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Jul 14, 2021 Read in Browser

Karuna News

In this week’s newsletter, we travel to the Kingdom of Lesotho, in the skiable mountains nestled inside South Africa, and bear witness to the positive effect of local tourists mobilizing to boost their nation’s economy during these tough covid times. Further away in Iceland, we learn that a four-day work week is not only possible, but it is now proven to boost the morale of employees. These and many other stories across four continents exemplify the power of coming together and putting our best efforts to ensure the needs of the whole are met to continue improving life on our beautiful planet.

EVERYDAY HEROES

Venezuelan Salsa Dancer Performs At Accident Scene Where She Lost A Leg

Venezuelan Salsa Dancer Performs At Accident Scene Where She Lost A Leg

Andreynahf | Instagram

Venezuelan dancer Andreyna Hernandez, who had lost her leg five years ago in an accident, returns to the location of the accident to perform a spectacular salsa dance. A video of her performance was uploaded to Instagram, garnering more than 30,000 views. Many viewers were inspired by her performance, all the more impressive after having lost a limb. Read Full Story.

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NEWS

World's Largest Four-Day Work Week Trial In Iceland An 'Overwhelming Success'

World's Largest Four-Day Work Week Trial In Iceland An 'Overwhelming Success'

Kristaps Ungurs | Unsplash

The world's largest-ever trial of a four-day workweek and reduced working time in Iceland was an "overwhelming success." The trials took place from 2015 to 2019 and involved about 2,500 workers, which represents 1 percent of Iceland's working population. Joint analysis by think tanks in Iceland and the UK found that the trials boosted productivity and wellbeing and are already leading to permanent changes. Icelandic trade union federations, which collectively negotiate wages and conditions for most Icelandic employees, have already begun to negotiate for reduced working hours as a result. Researchers estimate that as a result of the new agreements, struck in 2019-'21 after the trials ended, 86 percent of Iceland's entire working population now either have reduced hours or flexibility within their contracts to reduce hours. Read Full Story.

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COMMUNITY

Santa Fe Church Forgives Entire State Of New Mexico Medical Debt

Santa Fe Church Forgives Entire State Of New Mexico Medical Debt

Gabriel Tovar | Unsplash

St. Bede's Episcopal Church in Santa Fe, N.Mex., is reaching out to families crushed by medical debt through a big gift and a big partnership. Through donations, the parish wiped out nearly $1.4 million of medical debt for 782 households. The church worked with RIP Medical Debt, a well-respected organization that identifies households whose incomes are less than twice the poverty level or are insolvent and owe medical debt. Then they buy the debt at a fraction of face value (as a collection agency would) and pay it off using donations. St. Bede's grant of $15,000 cleared $1,380,119.87 in medical debt for families who live in New Mexico and parts of Arizona. Beneficiaries were notified by letter that their medical debt had been cleared. One affected individual wrote to the church, "I would love to thank personally that special person that helped me with my account. I am so thankful and I just want to say God bless you always." Read Full Story.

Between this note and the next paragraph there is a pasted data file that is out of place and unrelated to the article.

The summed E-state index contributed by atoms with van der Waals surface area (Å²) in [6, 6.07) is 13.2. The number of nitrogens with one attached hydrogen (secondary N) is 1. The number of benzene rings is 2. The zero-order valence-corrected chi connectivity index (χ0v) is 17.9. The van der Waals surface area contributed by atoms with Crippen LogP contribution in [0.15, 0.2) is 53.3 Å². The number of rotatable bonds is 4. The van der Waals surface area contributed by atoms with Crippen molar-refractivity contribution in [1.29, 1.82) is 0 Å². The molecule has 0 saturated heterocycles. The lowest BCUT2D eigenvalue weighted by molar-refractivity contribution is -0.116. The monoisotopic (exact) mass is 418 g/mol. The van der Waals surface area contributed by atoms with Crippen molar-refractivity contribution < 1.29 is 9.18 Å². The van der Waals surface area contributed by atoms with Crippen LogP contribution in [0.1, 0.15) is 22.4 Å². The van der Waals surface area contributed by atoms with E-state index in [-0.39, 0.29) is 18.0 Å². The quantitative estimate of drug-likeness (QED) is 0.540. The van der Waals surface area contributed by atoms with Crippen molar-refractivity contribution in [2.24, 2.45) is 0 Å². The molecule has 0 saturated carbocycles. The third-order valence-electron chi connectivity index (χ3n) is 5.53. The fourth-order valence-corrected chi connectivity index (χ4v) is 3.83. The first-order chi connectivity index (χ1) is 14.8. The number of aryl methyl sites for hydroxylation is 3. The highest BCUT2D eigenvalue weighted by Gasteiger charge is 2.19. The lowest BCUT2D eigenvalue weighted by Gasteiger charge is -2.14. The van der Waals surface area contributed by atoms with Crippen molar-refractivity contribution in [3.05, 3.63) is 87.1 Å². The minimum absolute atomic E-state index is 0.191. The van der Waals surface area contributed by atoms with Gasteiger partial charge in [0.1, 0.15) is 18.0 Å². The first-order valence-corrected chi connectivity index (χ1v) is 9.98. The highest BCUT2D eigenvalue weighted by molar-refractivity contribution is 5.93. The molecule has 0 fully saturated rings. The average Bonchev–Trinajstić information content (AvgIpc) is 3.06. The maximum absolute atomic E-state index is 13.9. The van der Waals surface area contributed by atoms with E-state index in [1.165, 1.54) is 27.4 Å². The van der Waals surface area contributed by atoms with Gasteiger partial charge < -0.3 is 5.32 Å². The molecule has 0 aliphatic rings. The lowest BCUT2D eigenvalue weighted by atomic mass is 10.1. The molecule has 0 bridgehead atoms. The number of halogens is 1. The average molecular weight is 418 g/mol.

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BUSINESS

On Skis In Africa -- Local Neighbors Fill In For Missing Tourists

On Skis In Africa -- Local Neighbors Fill In For Missing Tourists

Simon | Pixabay

Its neighbors never could afford to visit one of southern Africa's two ski resorts -- but this year, as tourism dropped 90 percent, they are putting on skis. Nestled in the Lesotho's Maluti mountains, Afriski -- 3,200 meters above sea level -- receives snowfall most of the year and, since 2000, has attracted about 27,000 foreign visitors yearly. The area's main employer, Afriski, lost 40 million South African rand (about $2.8 million US) and laid off 30 percent of its staff, due to the pandemic. But local visitors increased 20 percent after their entrance fees were waived, and new businesses are sprouting after the resort trained staff -- 86 percent of whom are local -- in painting, sewing, silkscreen printing, baking and carpentry last year. Read Full Story.

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TECHNOLOGY

Company Mimics Spiders To Create Lustrous Faux Silk That Is 1,000 Times More Energy-Efficient

Company Mimics Spiders To Create Lustrous Faux Silk That Is 1,000 Times More Energy-Efficient

Christoph Schutz | Pixabay

The quest for sustainable fabrics has been a long one globally, but one group at Oxford University has learned from nature's master spinner. The spider, who has been at it for millions of years, creates its silk -- the world's strongest and most adaptable material -- within its spinneret, a specialized organ that turns the liquid silk gel within its abdomen into a solid thread. The company, Spintex, has come up with a process that mimics the spider's activity to spin textile fibers from a liquid gel at room temperature. Water and biodegradable textile fibers are the only outputs, making it not only 1,000 times more efficient than current methods for making man-made fabrics, but also saves tons of carbon emissions. The researchers have been awarded the Ray of Hope prize, which honors the world's nature-inspired start-ups. "By learning from nature, Spintex is creating new products, materials and processes that solve fundamental sustainability challenges," according to the media release. Read Full Story.

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